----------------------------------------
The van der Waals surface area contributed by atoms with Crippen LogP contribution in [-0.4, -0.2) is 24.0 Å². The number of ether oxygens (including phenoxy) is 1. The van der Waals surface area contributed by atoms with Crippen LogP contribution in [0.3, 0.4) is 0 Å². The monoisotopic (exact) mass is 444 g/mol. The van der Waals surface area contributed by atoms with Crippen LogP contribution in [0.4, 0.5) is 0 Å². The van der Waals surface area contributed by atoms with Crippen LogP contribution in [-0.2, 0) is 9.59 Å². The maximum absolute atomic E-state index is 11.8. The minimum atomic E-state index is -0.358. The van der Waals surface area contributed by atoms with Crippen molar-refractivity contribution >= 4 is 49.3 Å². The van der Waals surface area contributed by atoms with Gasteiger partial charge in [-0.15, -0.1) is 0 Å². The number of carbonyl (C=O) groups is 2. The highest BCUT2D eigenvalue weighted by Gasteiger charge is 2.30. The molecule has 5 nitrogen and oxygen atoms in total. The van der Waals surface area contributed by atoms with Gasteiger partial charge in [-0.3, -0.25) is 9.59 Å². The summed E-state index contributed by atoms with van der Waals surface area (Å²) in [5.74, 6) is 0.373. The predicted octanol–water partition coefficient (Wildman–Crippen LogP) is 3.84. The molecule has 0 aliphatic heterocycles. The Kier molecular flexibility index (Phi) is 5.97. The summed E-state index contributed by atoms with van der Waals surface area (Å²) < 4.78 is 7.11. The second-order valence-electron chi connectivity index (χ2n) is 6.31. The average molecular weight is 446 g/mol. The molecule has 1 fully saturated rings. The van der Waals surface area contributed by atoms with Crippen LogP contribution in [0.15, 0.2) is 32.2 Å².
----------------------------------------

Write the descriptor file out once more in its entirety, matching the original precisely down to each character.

The van der Waals surface area contributed by atoms with Crippen LogP contribution in [-0.4, -0.2) is 24.0 Å². The number of ether oxygens (including phenoxy) is 1. The van der Waals surface area contributed by atoms with Crippen LogP contribution in [0.3, 0.4) is 0 Å². The monoisotopic (exact) mass is 444 g/mol. The van der Waals surface area contributed by atoms with Crippen LogP contribution in [0.4, 0.5) is 0 Å². The van der Waals surface area contributed by atoms with Crippen LogP contribution in [-0.2, 0) is 9.59 Å². The maximum absolute atomic E-state index is 11.8. The minimum atomic E-state index is -0.358. The van der Waals surface area contributed by atoms with Crippen molar-refractivity contribution >= 4 is 49.3 Å². The van der Waals surface area contributed by atoms with Gasteiger partial charge in [-0.15, -0.1) is 0 Å². The number of carbonyl (C=O) groups is 2. The highest BCUT2D eigenvalue weighted by Gasteiger charge is 2.30. The molecule has 5 nitrogen and oxygen atoms in total. The van der Waals surface area contributed by atoms with Gasteiger partial charge in [-0.3, -0.25) is 9.59 Å². The summed E-state index contributed by atoms with van der Waals surface area (Å²) in [5.74, 6) is 0.373. The predicted octanol–water partition coefficient (Wildman–Crippen LogP) is 3.84. The molecule has 0 aliphatic heterocycles. The Kier molecular flexibility index (Phi) is 5.97. The summed E-state index contributed by atoms with van der Waals surface area (Å²) < 4.78 is 7.11. The second-order valence-electron chi connectivity index (χ2n) is 6.31. The average molecular weight is 446 g/mol. The molecule has 1 fully saturated rings. The van der Waals surface area contributed by atoms with Crippen LogP contribution in [0.15, 0.2) is 32.2 Å².